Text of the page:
## 6. Similarity of scalars during free encroachment

The cloud-free, midday convective mixed layer is most often represented by the temperature profile and heat flux, schematically depicted in Fig. 1. The mixed layer can also exist in the state of free encroachment. In this section we will discuss how free encroachment differs from the bottom-up case depicted in Fig. 2a.

Free encroachment is characterized by a nil temperature gradient, and a zero heat flux at the top of the mixed layer. It occurs when the atmosphere above the morning mixed layer contains an isentropic layer, residual of the well-mixed layer from the previous day. When the surface temperature increases and reaches the temperature in the elevated isentropic layer, the mixed layer begins to grow into a neutrally stratified layer. The resulting regime lasts as long as it takes updrafts to travel from the actual mixed height to the top of the elevated isentropic layer, typically from several minutes to 1 h.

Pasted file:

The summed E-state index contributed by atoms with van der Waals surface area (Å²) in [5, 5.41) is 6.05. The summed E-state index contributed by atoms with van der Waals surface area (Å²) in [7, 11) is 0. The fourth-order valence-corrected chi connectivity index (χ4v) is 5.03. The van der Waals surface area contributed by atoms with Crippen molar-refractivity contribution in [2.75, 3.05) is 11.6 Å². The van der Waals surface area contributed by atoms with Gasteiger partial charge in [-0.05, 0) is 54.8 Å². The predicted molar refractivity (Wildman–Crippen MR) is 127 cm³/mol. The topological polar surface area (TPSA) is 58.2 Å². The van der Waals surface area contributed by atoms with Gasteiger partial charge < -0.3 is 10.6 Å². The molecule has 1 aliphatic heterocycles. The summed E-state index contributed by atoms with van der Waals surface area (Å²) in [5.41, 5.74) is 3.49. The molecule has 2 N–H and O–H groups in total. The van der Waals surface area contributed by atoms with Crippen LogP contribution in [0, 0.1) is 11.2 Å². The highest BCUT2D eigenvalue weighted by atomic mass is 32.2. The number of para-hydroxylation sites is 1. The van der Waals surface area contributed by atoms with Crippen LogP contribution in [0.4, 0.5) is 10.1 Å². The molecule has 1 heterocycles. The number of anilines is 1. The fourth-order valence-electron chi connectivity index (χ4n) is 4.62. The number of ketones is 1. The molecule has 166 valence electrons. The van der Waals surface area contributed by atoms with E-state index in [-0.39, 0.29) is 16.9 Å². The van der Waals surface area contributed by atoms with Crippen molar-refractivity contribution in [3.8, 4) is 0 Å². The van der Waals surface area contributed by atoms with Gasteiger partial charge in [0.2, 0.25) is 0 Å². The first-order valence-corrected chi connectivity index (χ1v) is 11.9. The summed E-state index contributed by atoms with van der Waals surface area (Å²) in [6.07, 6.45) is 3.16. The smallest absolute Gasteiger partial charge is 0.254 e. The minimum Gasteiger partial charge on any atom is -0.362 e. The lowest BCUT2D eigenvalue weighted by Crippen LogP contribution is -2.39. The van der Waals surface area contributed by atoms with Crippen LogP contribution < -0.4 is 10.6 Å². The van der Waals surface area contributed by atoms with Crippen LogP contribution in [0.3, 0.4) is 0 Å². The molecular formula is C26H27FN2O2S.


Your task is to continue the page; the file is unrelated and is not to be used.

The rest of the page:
The initial potential temperature profile, during the free-encroachment run P00t, was assumed to be constant, and equal to 300 K in the 300-m deep mixed layer (Fig. 9). Above the mixed layer, there was a thin 90-m deep transition layer with a constant gradient, equal to 3 K km^{−1}. At the top, a nil temperature gradient was assumed. The heat flux at the earth’s surface was kept constant, equal to 0.01 K m s^{−1}. During the simulation, the parameter ΔΘ decreased in time, and eventually, the temperature in the mixed layer reached the potential temperature in the free atmosphere. At this moment, ΔΘ = *H*_{i} = ∂Θ/∂*z* = 0 at the top of the mixed layer. The resulting temperature profile is shown in Fig. 9.